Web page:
In addition to writing and researching a number of Archive Reports, Ralph has responsibility for responding to the large volume of queries and suggestions we receive on our Helpdesk, a well as being the collaborator with Traugott Vitz on the historically important Vitz Archive of Nazi War Crimes.

Kracker Luftwaffe Archive

Our special colleague Tom Kracker has spent 20 years research developing material on Luftwaffe flying crew and it was only through our own efforts in processing his raw data that we were able - finally - to jointly present this greatly respected scholarship to the world. Tom is recognized wherever he goes for his wide ranging scholarship. The Kracker Luftwaffe Archive is the largest record of Luftwaffe crew in the world, incorporating whatever biographical details Tom has gleaned from an exhaustive study of books, articles, blogs etc, and has been enhanced by the continuous addition of crew photographs whenever they come to hand.

Paradie Canadian Archive

We are proud to have as our colleague Major Fred Paradie - a serving RCAF officer - and present his scholarship of 40,000+ RCAF personnel serving in WWII (and later) as the Paradie Archive. Fred painstakingly transferred each record by hand from rather poor quality teletype records, an effort that has been described elsewhere as 'monumental'. More recently François Dutil, a senior non-commissioned officer in the RCAF, has enhanced the Archive with thousands of individual photographs along with even more individual records, an effort that is ongoing (as of 2018).

Million+ Data Points Accessible

We have designed this website with a number of special features to make searching and adding information as easy as possible for a relative, and by so doing we hope to encourage as many contributions as possible from relatives, friends and researchers alike. We promise to pay proper attention to every contact we receive.

Our Databases

We publish our own databases using custom-written creation, updating and search software, exclusive to us. We endeavour to ensure each entry is as accurate as we can make it, and actively seek corrections and additions from our readers. We are - we think - unique in the way we build links into our databases to other related material so that readers can follow a data trail where one exists and thus receive an enhanced experience. An example is in our Allied Losses and Incidents Database where we provide links to Archive Reports which give much more detail on a particular loss. Our databases serve thousands of queries weekly and are widely used by the research community across the world. We are always looking for more so if you have lists or spreadsheets with information you think would be useful to others, please do contact us via the Helpdesk and we will see how we can bring your own scholarship to life.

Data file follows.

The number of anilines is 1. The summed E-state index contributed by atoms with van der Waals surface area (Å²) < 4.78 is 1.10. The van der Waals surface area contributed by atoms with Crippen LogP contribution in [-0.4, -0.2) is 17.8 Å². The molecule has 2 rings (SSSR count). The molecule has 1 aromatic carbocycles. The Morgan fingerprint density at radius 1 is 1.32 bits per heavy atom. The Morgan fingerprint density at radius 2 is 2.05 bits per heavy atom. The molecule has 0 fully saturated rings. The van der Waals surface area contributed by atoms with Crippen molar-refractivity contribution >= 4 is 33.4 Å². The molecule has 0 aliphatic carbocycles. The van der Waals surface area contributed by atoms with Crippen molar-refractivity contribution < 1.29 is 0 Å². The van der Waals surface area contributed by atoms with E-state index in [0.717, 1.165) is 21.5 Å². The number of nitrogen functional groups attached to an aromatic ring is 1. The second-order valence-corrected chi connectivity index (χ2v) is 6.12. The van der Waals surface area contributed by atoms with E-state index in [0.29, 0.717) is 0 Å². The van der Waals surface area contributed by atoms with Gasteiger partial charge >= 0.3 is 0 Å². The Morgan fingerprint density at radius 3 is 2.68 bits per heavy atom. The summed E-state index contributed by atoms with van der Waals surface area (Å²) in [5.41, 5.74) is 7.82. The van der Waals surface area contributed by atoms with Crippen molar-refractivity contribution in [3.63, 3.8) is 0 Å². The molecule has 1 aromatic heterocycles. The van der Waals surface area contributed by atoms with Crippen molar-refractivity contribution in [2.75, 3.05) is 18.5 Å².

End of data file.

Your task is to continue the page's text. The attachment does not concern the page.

Involvement with Professional Museums Worldwide

Our close association with leading researchers across the world has involved us in ensuring our site is compatible with their advanced research tools by making our metadata accessible. Metadata is fundamental in enabling ubiquitous access to cultural and scientific resources through galleries, libraries, archives and museums (GLAM) but unfortunately, different GLAM traditions in documentation and organization across the world have lead to significant difficulties in automating data exchange. We're doing our bit to overcome this in our field by ensuring we comply with the Dublin Core Metadata Initiative.

We are adding thousands of names to our various databases and with the assistance of readers such as you, have placed thousands of individual pages of remembrance, obituaries, and poetry together with pages of general interest.

The objective is to remember those who served within the aviation story of our past and to create a website that will be online - forever, with the assistance of the British Library Web Archive.

British Library Web Archive

We are non-political and multinational in our approach, and feature material from all nations. This does not imply we sympathise with totalitarian regimes. Our stories are about individual people, not the systems they served.

Research Membership of British Aviation Archaeological Council

One aspect related to aviation history with which we do not involve ourselves directly is aircraft recovery, or aviation archaeology as it is known. We don’t recover aircraft ourselves - there are others who specialise in this, and if you are interested in this area of research be aware there are special restrictions in place to protect what are, after all, often places of rest for fellow humans. Unfortunately, there are a few rogue recoverers (you know who you are) in the UK who offer pieces of recovered aircraft for personal profit on auction websites, which we consider to be little better than grave-robbing, and of course, we will have nothing to do with such activity or people. We recommend that those interested in recovery work do so as part of a recognised body in your country. In the UK, one such group would be the British Aviation Archaeological Council, of which we are research members.